One of the game’s smartest and most ardent craftsmen, Marcus Stroman has engineered every pitch in his arsenal through careful calibration. He guards his secrets, but you can see the way he’s worked to refine certain pitches, reshape others, and execute everything more consistently. He is, inarguably, in the business of constant, continuous pitch design. What sets him apart from many of his fellows, though, is that Stroman does most of it the old-fashioned way.
There are analytics-guided, objectivist, quantitative ways to do all of the popular things of modern pitching. Because we are a society (and because baseball, especially, is an industry) very comfortable with both using and being governed by numbers, those quantitative approaches have quickly become the dominant ones. However, there are also intuitive, subjective, qualitative ways to do most of the same things.
Right now, the industry privileges the former over the latter. Increasingly, teams are uneasy with the idea of letting pitching instructors and coaches (let alone individual pitchers) steer things like pitch design and pitching strategy based on anything other than data, because the data is there, and we have a bias in favor of objectivism. Stroman, though, seems to be a holdout–a subjectivist in the old mold.
I don’t mean to imply, by any means, that Stroman isn’t using data to inform his training or his tinkering. He’s clearly making some use of numbers. Whereas many pitchers and teams react with fear or resistance when something they try clashes with the numbers, though, Stroman almost seems to enjoy it.
More and more, pitchers strive to have clear distinctions between their pitches. One pitch might play off another by starting in the same visual tunnel, or by mirroring its partner’s spin, but the goal is for each pitch to do something markedly different than the others in the repertoire. To that thesis, Stroman is the antithesis. Take a look at his pitch movement by pitch type in 2022:
I often say that pitching is not really one thing, but two distinct ones: pitching to righties, and pitching to lefties. If you break it down that way, Stroman does have fractionally more differentiation between his offerings. Righties rarely see his cutter, so he's playing his slider off the sinker and four-seamer fairly often. Even so, he does occasionally use the cutter, and he slightly changes the shape of his pitches from one to the next, rather than try to execute the same version of each pitch each time he throws it.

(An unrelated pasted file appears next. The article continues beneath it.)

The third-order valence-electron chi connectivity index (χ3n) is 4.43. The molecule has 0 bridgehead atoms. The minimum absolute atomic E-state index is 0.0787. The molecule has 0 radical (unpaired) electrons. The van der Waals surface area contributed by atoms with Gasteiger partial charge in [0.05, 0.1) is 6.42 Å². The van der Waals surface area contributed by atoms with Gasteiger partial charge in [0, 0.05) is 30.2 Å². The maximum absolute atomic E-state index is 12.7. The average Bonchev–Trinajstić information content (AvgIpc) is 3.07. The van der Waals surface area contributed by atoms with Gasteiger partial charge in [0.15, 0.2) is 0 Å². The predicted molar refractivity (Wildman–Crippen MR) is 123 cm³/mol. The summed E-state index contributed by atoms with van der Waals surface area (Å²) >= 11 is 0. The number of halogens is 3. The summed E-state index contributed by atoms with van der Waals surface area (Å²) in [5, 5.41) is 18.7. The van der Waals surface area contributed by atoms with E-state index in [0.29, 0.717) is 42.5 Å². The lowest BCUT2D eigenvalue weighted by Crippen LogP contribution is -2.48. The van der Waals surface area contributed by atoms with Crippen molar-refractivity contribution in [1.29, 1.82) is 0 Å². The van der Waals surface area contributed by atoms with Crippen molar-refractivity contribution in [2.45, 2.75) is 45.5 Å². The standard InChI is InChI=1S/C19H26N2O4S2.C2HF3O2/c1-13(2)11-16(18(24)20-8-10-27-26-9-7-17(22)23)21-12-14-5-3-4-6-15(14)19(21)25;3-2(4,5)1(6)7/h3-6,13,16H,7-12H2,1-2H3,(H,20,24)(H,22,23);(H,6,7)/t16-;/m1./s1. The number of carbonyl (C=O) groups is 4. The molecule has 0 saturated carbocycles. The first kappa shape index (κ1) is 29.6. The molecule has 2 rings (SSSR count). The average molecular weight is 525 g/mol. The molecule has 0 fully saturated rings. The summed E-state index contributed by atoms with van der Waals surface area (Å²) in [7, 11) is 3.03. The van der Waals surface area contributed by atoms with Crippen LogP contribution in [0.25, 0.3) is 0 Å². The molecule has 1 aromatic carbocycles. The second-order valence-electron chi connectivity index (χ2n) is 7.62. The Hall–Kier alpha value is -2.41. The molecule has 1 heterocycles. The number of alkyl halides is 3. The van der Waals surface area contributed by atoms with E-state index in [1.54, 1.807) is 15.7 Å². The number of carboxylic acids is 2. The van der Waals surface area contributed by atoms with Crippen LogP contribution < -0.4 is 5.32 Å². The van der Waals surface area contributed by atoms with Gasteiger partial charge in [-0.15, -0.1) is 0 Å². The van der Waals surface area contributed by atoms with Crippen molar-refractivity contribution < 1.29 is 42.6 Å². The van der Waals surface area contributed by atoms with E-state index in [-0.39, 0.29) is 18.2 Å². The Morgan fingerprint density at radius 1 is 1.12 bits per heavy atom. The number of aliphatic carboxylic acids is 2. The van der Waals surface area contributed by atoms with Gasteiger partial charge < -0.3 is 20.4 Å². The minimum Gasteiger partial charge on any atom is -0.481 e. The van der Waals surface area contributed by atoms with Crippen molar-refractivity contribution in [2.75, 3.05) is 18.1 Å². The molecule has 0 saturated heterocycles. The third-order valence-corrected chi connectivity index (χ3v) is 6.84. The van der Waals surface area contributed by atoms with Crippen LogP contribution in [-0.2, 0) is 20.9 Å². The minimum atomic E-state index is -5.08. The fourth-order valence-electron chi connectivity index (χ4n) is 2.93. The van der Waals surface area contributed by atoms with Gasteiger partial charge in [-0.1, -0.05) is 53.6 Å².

For the first time, last year, Stroman had two different sliders. Righties got one with more tilt and lateral movement; lefties got a more vertical version of it. He also tended to let his sinker run to his arm side more against lefties. That's strange! Normally, a pitcher tries to tamp down the run on a sinker against opposite-hnded batters, to get them to see it more like a four-seamer, which has smaller platoon splits. Stroman doesn't care, though. He's using the sinker to set up his cutter, and vice-versa, so he wants lefties to be fooled by each. He's not chasing strikeouts with those offerings, but looking to induce weak contact.
He's hard on the pitch-classification systems, but he's also hard on us, because we've learned to use averages to talk and to learn about pitchers' stuff, and Stroman is not a set of averages. He makes every individual data point important. Look at his distribution of pitch velocities from last year:
This chart doesn't even break out his four-seamer from his sinker, but you can see how much overlap exists between the cutter and those pitches; between his slider and changeup; between the changeup and cutter; and even between the cutter and slider. As any good pitching coach told their pupils to do until about a decade ago, Stroman adds and subtracts velocity on each offering, based on the situation and his read of his oppoonent's swing path and timing.
His distribution of spin direction is even more wild.
Sometimes, what the algorithm is calling his cutter (because it's hard and tight) is probably really his slider. It's impossible to tell for sure, though, because he really does spin his cutter unusually inconsistently in the first place. On top of that kind of quirk, everything Stroman throws--every single offering, to a greater extent than almost any other pitcher in baseball--moves in a way considerably different than its spin direction would imply. (Spin direction is captured in the lefthand image, above. Actual, observed movement is on the right.)
He's using finger pressure and seam-shifted wake to change things up so much that hitters rarely have any cue about what's coming. As hard as he is on pitch classifiers and on fans who want to break down his stuff, he's merely trying to be hard on hitters, and it's working. When you add Stroman's athleticism, his attitude, and his toughness to the equation, you get a pitcher who succeeds far beyond the merits of his raw stuff. That's why he does what he does.
The 2023 Cubs can only compete for the playoffs if they're Stroman in macrocosm. They need to be unpredictable and aggressive, They need to make opponents, and maybe even fans, a bit uncomfortable. They need to outstrip their talent by having good chemistry and paying attention to detail, and by doing things a little bit differently from one moment to the next, always learning from the previous plays, always sensitive to the situation. Projection systems don't project that kind of thing, because the things that create that kind of magic don't generally show up in the database those systems use. The Cubs, like Stroman, will just have to beat the odds.
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